Earlier this month, Mike and I went down to Busan to scuba dive in their shark tank. Having gone to the Aquarium when I first arrived in 2010, I have wanted to try diving in it for a long time. I am not PADI certified, so it would be an opportunity to try scuba, and of course, see sharks up close and personal. Finally, I got my chance.
About the pictures: Michael Jones took video of my dive underwater, and the ones in the shark tank are still frames from that. It was 40,000 for a hard copy of the DVD and totally worth it. Mike took all of the rest of the pictures.
Here is the video of the entire dive:
I wrote an article for Daegu Compass on the experience, so if you are looking for directions, prices, and those types of details, check out the magazine : http://www.daegucompass.com/
july2012. My article is on page 36-38!
The program runs on Saturdays and Sundays, meeting in the morning/early afternoon by the front entrance. First, there is a short training session - powerpoint, forms, the whole works. This is to educate divers - especially those who are not certified scuba divers - on the safety regarding equipment and the animals. There are strict rules, like not touching the sharks and not drawing unnecessary attention to yourself (things like jumping and running around, which might look like an act of aggression or even just waving your hands and fingers, which might look like some little delicious fish). We were split into two groups since Michael Jones, the instructor, only takes 5 or 6 divers in at a time.
Next we walked into this giant room, the top of the tanks. We could see into the shark tank and the two side tanks set off by glass from the shark tank- the hammer head shark and some rays in one, some finless dolphins in another. There is a small pool connected to the shark tank, and that is where we practiced.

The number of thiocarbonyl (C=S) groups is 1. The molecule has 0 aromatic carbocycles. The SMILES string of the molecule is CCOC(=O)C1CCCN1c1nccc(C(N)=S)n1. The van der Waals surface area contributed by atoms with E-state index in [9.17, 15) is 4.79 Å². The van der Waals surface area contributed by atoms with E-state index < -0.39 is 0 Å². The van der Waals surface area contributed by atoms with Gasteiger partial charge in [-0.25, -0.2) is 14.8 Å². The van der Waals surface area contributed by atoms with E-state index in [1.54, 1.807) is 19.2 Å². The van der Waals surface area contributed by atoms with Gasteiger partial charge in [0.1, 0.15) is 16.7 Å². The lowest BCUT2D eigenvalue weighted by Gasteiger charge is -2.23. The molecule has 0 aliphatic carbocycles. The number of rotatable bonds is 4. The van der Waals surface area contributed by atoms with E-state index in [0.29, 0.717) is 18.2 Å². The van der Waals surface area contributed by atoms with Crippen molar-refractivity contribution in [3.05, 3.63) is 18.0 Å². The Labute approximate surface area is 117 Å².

Training was not easy for me. As excited as I was to use the gear, I was terrified of it. Once the weighted belt and oxygen tank were on, I felt crushed, as though I couldn't take full, deep breaths. Michael asked us to lay down under water on our stomachs and perform simple tests. I couldn't stay calm with the weight on my bank pushing onto my chest and lungs. We needed to remove the respirator and place it back into our mouths without swallowing a cupful of sea water... which I had to do over and over, since I couldn't stay calm. Then we needed to fill our mask with water and push the water out using air from our noses. Somehow I managed to breath in, once again choking myself on the water. Really, I was surprised how difficult it was.
Michael was a saint. He put up with my struggles and failed attempts over and over. At one point he let a sea turtle into the training area, just to let us pet it and see it up close. That gave me a chance to calm down and remember why we had come there. I finally completed the tests successfully. At this point though, it was feeding time for the sharks... so we had to wait a long time to go into the tank. I felt terrible for the other people waiting for their turn to dive, but am thankful Michael let me try until I was comfortable with it.